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  2. Nisha,I am so sorry that your parents have been unable to be open to your feelings and experiences around adoption.You deserve better than that.I hope that some day,they will be able to give you what you need and will walk this journey with you. I am the adoptive parent of a 20 year old from China. She is an adoptee activist and a prolific blogger on the subject.I’ll be the first to admit that I had a hard time in the beginning understanding the complexity of her emotions and not being defensive when she asked me simple questions about some of the choices we had made when she was growing up.It was hard for me to admit that I, even though unintentional, had made mistakes and even harder to accept that my love could not heal some of the losses that she’s experienced.Slowly, it dawned on me. This was not about me but about her story.I can’t fix it for her, but I can do my best to understand her and support her.I hope that you won’t give up on your parents, but if they can’t be there for you, please know that there will be others you meet on your path who can and will be.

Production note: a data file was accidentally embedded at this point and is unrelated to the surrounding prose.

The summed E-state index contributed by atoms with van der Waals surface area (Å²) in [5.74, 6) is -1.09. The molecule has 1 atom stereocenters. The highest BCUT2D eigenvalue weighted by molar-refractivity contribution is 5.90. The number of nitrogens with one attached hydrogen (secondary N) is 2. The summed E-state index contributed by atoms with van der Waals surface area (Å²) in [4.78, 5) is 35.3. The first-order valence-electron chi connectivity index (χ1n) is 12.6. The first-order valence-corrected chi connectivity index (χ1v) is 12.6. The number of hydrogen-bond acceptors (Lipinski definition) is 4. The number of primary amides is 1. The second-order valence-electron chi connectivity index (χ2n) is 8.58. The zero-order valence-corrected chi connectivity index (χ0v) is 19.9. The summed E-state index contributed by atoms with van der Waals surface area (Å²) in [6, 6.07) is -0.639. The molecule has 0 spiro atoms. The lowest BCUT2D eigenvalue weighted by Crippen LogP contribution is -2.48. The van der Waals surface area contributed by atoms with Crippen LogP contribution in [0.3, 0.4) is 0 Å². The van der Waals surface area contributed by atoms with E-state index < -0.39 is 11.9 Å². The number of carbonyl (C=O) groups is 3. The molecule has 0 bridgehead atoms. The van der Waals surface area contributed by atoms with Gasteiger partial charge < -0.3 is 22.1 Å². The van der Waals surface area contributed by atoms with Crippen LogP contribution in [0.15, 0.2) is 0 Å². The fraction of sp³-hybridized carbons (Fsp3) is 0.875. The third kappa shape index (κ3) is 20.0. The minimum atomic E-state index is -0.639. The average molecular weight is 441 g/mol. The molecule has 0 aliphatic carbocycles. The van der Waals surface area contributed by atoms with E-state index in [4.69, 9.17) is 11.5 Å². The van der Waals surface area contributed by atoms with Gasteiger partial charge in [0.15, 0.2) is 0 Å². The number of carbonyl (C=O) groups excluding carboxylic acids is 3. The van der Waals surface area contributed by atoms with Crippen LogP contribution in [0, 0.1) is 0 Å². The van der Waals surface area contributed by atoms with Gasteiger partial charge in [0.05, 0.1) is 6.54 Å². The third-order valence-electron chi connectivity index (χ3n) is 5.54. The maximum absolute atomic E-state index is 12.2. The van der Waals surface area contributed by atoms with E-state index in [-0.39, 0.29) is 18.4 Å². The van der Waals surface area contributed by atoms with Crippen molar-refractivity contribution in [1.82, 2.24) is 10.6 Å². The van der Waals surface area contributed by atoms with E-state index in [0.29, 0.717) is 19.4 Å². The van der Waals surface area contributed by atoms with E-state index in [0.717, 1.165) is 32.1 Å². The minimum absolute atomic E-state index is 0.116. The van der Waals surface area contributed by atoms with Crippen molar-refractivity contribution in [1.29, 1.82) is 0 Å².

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    • Thank you Carol for your response! I think my parents were unaware of my feelings because I was unaware of my feelings. I mean, I had hate (towards my circumstances), grief, and embarrassment, but I didn’t know how to label them as such and I didn’t have the language to express myself. At 31, I am beginning to get my feelings organized (writing helps a lot) in order to express myself in a mature and loving way. Its hard because I don’t want to come across as criticizing their parenting, but I do want to tell them that they could have done better. There is a fine line and I haven’t quiet figured out a way to express myself without making them get defensive. It has happened before and the conversations blow up into an argument. I love my parents to death, but now that I am an adult, I think we all can do better. Thank you again for sharing your process as a parent. I hope that my path with my parents is similar. You have given me hope. 🙂